XML is here to stay, having become the standard markup syntax for most new Web services protocols, formats and interfaces, such as Simple Object Access Protocol. The flood of XML on networks will continue to grow, whether or not IT professionals are prepared.
Traditionally, XML's biggest disadvantage has been its bloated, ASCII-text-based encoding, which requires that you send considerably more bits than in non-XML binary data transfers. Companies can't address XML's bandwidth consumption issues effectively without universal standards that describe how this content can be encoded in binary formats. Fortunately, the industry has made notable progress in this area.
One approach is to rely on various industry specifications that use an XML-based SOAP message as a manifest for describing binary data files within SOAP's surrounding HTTP packet. SOAP with Attachments (SwA) and Microsoft's Direct Internet Messaging Extensions (DIME) transmit opaque, non-textual data - such as images and digital signatures - along with an XML document. But they don't support binary encoding of all content within XML documents.
Neither SwA nor DIME has achieved broad adoption within the industry. Recognizing the critical need for a consensus standard for compact XML encodings, the World Wide Web Consortium (W3C) has developed new candidate recommendations for binary encoding of XML within SOAP 1.2 payloads: SOAP Message Transmission Optimization Mechanism (MTOM) and XML-binary Optimized Packaging (XOP). The W3C's XML Binary Characterization Working Group has released the first public working draft of its "XML Binary Characterization Properties" document, describing properties desirable for MTOM, XOP or any other serialization of the XML data model.
MTOM and XOP have much broader vendor support than any predecessor specification for XML-to-binary serialization. MTOM and XOP describe how to produce optimized binary encodings of XML content within SOAP 1.2 payloads. MTOM and XOP preserve one of XML's great strengths: the transparency of the tagged, logical data structure that a particular document implements.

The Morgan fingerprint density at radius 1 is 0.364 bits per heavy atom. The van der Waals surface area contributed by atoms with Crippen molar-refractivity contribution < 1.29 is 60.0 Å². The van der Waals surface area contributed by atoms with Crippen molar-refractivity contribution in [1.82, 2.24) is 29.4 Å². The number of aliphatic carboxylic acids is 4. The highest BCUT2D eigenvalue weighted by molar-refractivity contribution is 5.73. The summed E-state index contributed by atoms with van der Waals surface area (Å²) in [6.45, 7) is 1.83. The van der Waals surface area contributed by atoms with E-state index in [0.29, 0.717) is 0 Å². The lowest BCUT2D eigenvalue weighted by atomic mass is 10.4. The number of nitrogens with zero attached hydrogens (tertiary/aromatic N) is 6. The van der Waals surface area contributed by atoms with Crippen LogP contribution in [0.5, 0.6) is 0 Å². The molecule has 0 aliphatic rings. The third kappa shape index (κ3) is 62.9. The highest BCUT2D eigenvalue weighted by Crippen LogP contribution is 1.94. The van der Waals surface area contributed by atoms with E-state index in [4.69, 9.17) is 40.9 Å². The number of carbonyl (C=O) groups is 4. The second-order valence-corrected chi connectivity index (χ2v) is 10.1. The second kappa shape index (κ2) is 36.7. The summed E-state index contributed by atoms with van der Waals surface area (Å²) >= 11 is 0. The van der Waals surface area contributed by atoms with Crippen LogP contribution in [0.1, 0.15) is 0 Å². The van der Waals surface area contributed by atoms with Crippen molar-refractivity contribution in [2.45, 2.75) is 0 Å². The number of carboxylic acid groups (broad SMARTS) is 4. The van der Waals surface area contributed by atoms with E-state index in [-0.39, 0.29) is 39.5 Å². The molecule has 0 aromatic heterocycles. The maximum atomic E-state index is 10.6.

For any given XML document, MTOM and XOP preserve its logical transparency structure by encoding that structure in a text-based "XML Information Set" manifest, while allowing any of the document's contents to be serialized to any binary encoding. In particular, these specifications support binary encoding of XML content as Multipurpose Internet Messaging Extensions Multipart/Related body parts and encapsulation of those parts - along with the associated XML Information Set manifest - within SOAP 1.2 envelopes. The specifications also describe how to encapsulate binary-encoded XML body parts directly within HTTP packets (in cases where SOAP doesn't enter the equation), thereby reducing the size of XML files for transmission and/or storage.
One limitation of MTOM and XOP is that they only can be used to define hop-specific encoding contracts between adjacent nodes within an XML/SOAP-message-handling transmission path. The specifications don't describe how to define global XML-encoding optimization policies that apply across any arbitrary number of XML/SOAP-handling intermediary nodes - an important requirement.
It's important to note that MTOM and XOP aren't yet ratified W3C standards and that few commercial implementations exist. Companies that want to base their XML-optimization strategy on these specifications might have to wait a few years before they are implemented broadly in commercial application platforms, middleware environments and development tools.
But the industry momentum behind MTOM and XOP is strong. By the end of this decade, IT professionals everywhere will rely on these efficient encoding schemes to tame the XML beast.